Friday, March 18, 2011

Operations Research 59, 6 (2011) 1361-1368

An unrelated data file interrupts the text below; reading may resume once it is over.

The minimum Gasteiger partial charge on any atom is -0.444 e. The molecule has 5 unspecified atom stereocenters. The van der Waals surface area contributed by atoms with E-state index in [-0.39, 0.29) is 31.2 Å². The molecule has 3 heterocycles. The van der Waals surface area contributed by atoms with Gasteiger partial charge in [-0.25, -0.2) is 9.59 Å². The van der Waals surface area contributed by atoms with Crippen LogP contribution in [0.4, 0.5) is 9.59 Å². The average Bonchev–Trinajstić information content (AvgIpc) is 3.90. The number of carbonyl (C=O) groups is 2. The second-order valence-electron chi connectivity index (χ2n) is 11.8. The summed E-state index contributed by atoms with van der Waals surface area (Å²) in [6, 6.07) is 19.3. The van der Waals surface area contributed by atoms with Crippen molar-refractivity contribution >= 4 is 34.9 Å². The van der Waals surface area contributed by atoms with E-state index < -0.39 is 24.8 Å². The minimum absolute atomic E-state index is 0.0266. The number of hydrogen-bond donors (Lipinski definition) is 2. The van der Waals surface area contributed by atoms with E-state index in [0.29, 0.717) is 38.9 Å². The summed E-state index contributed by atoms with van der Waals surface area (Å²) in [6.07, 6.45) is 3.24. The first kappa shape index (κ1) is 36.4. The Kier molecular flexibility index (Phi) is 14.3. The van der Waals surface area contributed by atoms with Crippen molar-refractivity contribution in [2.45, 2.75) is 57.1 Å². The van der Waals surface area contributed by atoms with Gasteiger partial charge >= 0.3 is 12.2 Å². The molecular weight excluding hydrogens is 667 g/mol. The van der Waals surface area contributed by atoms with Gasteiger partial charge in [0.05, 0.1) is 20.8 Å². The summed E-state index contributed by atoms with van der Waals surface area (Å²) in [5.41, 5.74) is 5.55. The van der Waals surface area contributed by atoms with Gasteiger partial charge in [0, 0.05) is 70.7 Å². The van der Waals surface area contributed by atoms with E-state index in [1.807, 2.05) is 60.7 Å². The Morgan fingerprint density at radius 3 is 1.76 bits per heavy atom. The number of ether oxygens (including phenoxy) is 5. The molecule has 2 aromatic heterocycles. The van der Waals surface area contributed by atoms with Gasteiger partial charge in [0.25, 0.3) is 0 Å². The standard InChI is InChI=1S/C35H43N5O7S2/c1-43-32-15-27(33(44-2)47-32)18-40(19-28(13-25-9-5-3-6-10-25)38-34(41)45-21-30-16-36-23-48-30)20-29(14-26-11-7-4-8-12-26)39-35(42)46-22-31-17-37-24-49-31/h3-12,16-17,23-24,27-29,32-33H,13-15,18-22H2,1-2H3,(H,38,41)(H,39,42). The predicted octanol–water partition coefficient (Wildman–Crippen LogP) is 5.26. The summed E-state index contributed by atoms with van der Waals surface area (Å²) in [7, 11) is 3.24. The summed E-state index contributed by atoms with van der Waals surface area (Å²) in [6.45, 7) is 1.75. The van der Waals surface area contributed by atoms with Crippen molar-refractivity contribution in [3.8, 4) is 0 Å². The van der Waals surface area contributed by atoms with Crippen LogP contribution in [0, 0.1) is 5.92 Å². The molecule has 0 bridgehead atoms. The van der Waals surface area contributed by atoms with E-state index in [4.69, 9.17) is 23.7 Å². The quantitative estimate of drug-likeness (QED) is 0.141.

We study the dynamic pricing implications of a new, behaviorally motivated reference price mechanism, based on the peak-end memory model of Fredrickson and Kahneman (1993). This model suggests that consumers anchor on a reference price which is a weighted average of the lowest and most recent prices. Loss averse consumers are more sensitive to perceived losses than gains relative to this reference price. We find that a range of constant pricing policies is optimal for the corresponding dynamic pricing problem. This range is wider the more consumers anchor on lowest prices, and persists when buyers are loss neutral,in contrast with previous literature. In a transient regime, the optimal pricing policy is monotone, and converges to a steady state price, which is lower the more extreme and salient the low-price anchor is. Our results suggest that behavioral regularities, such as peak-end anchoring and loss aversion, limit the benefits of varying prices, and caution that the adverse effects of deep discounts on the firm's optimal prices and profits may be more enduring than previous models predict.